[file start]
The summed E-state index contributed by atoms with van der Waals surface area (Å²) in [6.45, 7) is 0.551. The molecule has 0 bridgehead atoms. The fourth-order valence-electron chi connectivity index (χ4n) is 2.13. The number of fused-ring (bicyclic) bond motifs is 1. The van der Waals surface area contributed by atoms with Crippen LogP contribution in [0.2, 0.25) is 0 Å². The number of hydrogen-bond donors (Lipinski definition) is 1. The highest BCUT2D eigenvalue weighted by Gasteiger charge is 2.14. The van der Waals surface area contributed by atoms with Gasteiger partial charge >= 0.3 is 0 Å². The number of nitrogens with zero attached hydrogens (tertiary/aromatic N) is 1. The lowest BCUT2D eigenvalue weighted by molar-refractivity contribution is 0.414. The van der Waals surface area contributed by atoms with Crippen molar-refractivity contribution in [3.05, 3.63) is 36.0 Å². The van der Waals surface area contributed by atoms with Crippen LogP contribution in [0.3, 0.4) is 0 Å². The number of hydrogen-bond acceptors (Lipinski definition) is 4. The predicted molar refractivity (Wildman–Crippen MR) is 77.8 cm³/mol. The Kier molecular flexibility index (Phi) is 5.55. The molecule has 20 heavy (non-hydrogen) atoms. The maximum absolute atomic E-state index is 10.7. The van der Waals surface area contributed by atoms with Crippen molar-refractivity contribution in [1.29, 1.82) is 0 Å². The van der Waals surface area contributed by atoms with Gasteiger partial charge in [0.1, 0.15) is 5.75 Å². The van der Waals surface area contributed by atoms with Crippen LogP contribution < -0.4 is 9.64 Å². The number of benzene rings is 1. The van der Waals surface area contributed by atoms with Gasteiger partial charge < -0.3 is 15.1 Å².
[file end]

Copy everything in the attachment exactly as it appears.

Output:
The summed E-state index contributed by atoms with van der Waals surface area (Å²) in [6.45, 7) is 0.551. The molecule has 0 bridgehead atoms. The fourth-order valence-electron chi connectivity index (χ4n) is 2.13. The number of fused-ring (bicyclic) bond motifs is 1. The van der Waals surface area contributed by atoms with Crippen LogP contribution in [0.2, 0.25) is 0 Å². The number of hydrogen-bond donors (Lipinski definition) is 1. The highest BCUT2D eigenvalue weighted by Gasteiger charge is 2.14. The van der Waals surface area contributed by atoms with Gasteiger partial charge >= 0.3 is 0 Å². The number of nitrogens with zero attached hydrogens (tertiary/aromatic N) is 1. The lowest BCUT2D eigenvalue weighted by molar-refractivity contribution is 0.414. The van der Waals surface area contributed by atoms with Crippen molar-refractivity contribution in [3.05, 3.63) is 36.0 Å². The van der Waals surface area contributed by atoms with Crippen LogP contribution in [0.3, 0.4) is 0 Å². The number of hydrogen-bond acceptors (Lipinski definition) is 4. The predicted molar refractivity (Wildman–Crippen MR) is 77.8 cm³/mol. The Kier molecular flexibility index (Phi) is 5.55. The molecule has 20 heavy (non-hydrogen) atoms. The maximum absolute atomic E-state index is 10.7. The van der Waals surface area contributed by atoms with Crippen molar-refractivity contribution in [1.29, 1.82) is 0 Å². The van der Waals surface area contributed by atoms with Gasteiger partial charge in [0.1, 0.15) is 5.75 Å². The van der Waals surface area contributed by atoms with Crippen LogP contribution < -0.4 is 9.64 Å². The number of benzene rings is 1. The van der Waals surface area contributed by atoms with Gasteiger partial charge < -0.3 is 15.1 Å².